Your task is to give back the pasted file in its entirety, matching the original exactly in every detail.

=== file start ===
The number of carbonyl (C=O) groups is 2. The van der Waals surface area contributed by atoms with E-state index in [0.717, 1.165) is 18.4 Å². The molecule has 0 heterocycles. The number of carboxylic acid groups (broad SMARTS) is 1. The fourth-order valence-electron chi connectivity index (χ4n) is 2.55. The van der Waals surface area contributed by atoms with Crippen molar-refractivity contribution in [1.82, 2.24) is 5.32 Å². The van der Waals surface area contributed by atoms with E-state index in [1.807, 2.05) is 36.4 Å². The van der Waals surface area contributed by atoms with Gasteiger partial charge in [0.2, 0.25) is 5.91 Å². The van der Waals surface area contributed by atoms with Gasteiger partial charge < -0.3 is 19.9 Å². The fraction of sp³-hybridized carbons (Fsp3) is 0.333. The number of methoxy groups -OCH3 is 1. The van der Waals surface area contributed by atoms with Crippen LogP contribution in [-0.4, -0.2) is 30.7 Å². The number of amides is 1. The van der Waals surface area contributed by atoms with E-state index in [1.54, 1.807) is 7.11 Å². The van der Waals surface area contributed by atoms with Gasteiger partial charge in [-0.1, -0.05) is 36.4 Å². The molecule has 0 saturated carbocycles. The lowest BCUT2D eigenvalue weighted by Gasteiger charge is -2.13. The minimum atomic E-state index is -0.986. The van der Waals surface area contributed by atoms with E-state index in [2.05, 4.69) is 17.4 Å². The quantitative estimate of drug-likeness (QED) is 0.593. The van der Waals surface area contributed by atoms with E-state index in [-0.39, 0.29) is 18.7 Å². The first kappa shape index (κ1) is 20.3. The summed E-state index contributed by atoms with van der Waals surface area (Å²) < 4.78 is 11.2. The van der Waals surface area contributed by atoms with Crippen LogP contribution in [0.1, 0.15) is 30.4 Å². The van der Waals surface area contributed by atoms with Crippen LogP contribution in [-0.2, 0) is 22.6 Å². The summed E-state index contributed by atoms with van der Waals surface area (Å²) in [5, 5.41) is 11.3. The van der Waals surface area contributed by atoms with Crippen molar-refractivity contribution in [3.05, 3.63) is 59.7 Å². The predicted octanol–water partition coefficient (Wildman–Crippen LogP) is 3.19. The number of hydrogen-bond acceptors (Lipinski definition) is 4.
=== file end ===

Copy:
The number of carbonyl (C=O) groups is 2. The van der Waals surface area contributed by atoms with E-state index in [0.717, 1.165) is 18.4 Å². The molecule has 0 heterocycles. The number of carboxylic acid groups (broad SMARTS) is 1. The fourth-order valence-electron chi connectivity index (χ4n) is 2.55. The van der Waals surface area contributed by atoms with Crippen molar-refractivity contribution in [1.82, 2.24) is 5.32 Å². The van der Waals surface area contributed by atoms with E-state index in [1.807, 2.05) is 36.4 Å². The van der Waals surface area contributed by atoms with Gasteiger partial charge in [0.2, 0.25) is 5.91 Å². The van der Waals surface area contributed by atoms with Gasteiger partial charge < -0.3 is 19.9 Å². The fraction of sp³-hybridized carbons (Fsp3) is 0.333. The number of methoxy groups -OCH3 is 1. The van der Waals surface area contributed by atoms with Crippen LogP contribution in [-0.4, -0.2) is 30.7 Å². The number of amides is 1. The van der Waals surface area contributed by atoms with E-state index in [1.54, 1.807) is 7.11 Å². The van der Waals surface area contributed by atoms with Gasteiger partial charge in [-0.1, -0.05) is 36.4 Å². The molecule has 0 saturated carbocycles. The lowest BCUT2D eigenvalue weighted by Gasteiger charge is -2.13. The minimum atomic E-state index is -0.986. The van der Waals surface area contributed by atoms with E-state index in [2.05, 4.69) is 17.4 Å². The quantitative estimate of drug-likeness (QED) is 0.593. The van der Waals surface area contributed by atoms with E-state index in [-0.39, 0.29) is 18.7 Å². The first kappa shape index (κ1) is 20.3. The summed E-state index contributed by atoms with van der Waals surface area (Å²) < 4.78 is 11.2. The van der Waals surface area contributed by atoms with Crippen LogP contribution in [0.1, 0.15) is 30.4 Å². The van der Waals surface area contributed by atoms with Crippen LogP contribution in [-0.2, 0) is 22.6 Å². The summed E-state index contributed by atoms with van der Waals surface area (Å²) in [5, 5.41) is 11.3. The van der Waals surface area contributed by atoms with Crippen molar-refractivity contribution in [3.05, 3.63) is 59.7 Å². The predicted octanol–water partition coefficient (Wildman–Crippen LogP) is 3.19. The number of hydrogen-bond acceptors (Lipinski definition) is 4.